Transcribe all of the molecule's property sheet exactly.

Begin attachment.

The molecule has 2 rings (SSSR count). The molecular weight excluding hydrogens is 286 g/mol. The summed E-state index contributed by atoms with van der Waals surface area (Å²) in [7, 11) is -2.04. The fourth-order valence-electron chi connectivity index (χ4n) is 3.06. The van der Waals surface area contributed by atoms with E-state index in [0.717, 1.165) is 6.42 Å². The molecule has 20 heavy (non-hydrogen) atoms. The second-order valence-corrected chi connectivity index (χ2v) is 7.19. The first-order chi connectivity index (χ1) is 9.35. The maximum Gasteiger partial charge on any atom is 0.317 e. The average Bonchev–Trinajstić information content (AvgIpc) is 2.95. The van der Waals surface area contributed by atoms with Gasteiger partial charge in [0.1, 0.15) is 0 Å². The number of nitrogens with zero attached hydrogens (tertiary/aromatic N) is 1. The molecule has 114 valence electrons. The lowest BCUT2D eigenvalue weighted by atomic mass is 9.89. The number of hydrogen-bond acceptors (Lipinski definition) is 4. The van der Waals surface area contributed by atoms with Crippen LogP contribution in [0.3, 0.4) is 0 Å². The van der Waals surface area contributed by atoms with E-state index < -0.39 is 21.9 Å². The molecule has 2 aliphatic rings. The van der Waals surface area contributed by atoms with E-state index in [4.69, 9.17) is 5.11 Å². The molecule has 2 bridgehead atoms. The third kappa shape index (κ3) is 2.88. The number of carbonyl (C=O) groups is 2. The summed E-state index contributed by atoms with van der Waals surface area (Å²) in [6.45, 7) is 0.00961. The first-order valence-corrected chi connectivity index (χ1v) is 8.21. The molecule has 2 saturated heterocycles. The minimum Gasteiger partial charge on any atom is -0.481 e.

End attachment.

The molecule has 2 rings (SSSR count). The molecular weight excluding hydrogens is 286 g/mol. The summed E-state index contributed by atoms with van der Waals surface area (Å²) in [7, 11) is -2.04. The fourth-order valence-electron chi connectivity index (χ4n) is 3.06. The van der Waals surface area contributed by atoms with E-state index in [0.717, 1.165) is 6.42 Å². The molecule has 20 heavy (non-hydrogen) atoms. The second-order valence-corrected chi connectivity index (χ2v) is 7.19. The first-order chi connectivity index (χ1) is 9.35. The maximum Gasteiger partial charge on any atom is 0.317 e. The average Bonchev–Trinajstić information content (AvgIpc) is 2.95. The van der Waals surface area contributed by atoms with Gasteiger partial charge in [0.1, 0.15) is 0 Å². The number of nitrogens with zero attached hydrogens (tertiary/aromatic N) is 1. The molecule has 114 valence electrons. The lowest BCUT2D eigenvalue weighted by atomic mass is 9.89. The number of hydrogen-bond acceptors (Lipinski definition) is 4. The van der Waals surface area contributed by atoms with Crippen LogP contribution in [0.3, 0.4) is 0 Å². The van der Waals surface area contributed by atoms with E-state index < -0.39 is 21.9 Å². The molecule has 2 aliphatic rings. The van der Waals surface area contributed by atoms with E-state index in [4.69, 9.17) is 5.11 Å². The molecule has 2 bridgehead atoms. The third kappa shape index (κ3) is 2.88. The number of carbonyl (C=O) groups is 2. The summed E-state index contributed by atoms with van der Waals surface area (Å²) in [6.45, 7) is 0.00961. The first-order valence-corrected chi connectivity index (χ1v) is 8.21. The molecule has 2 saturated heterocycles. The minimum Gasteiger partial charge on any atom is -0.481 e.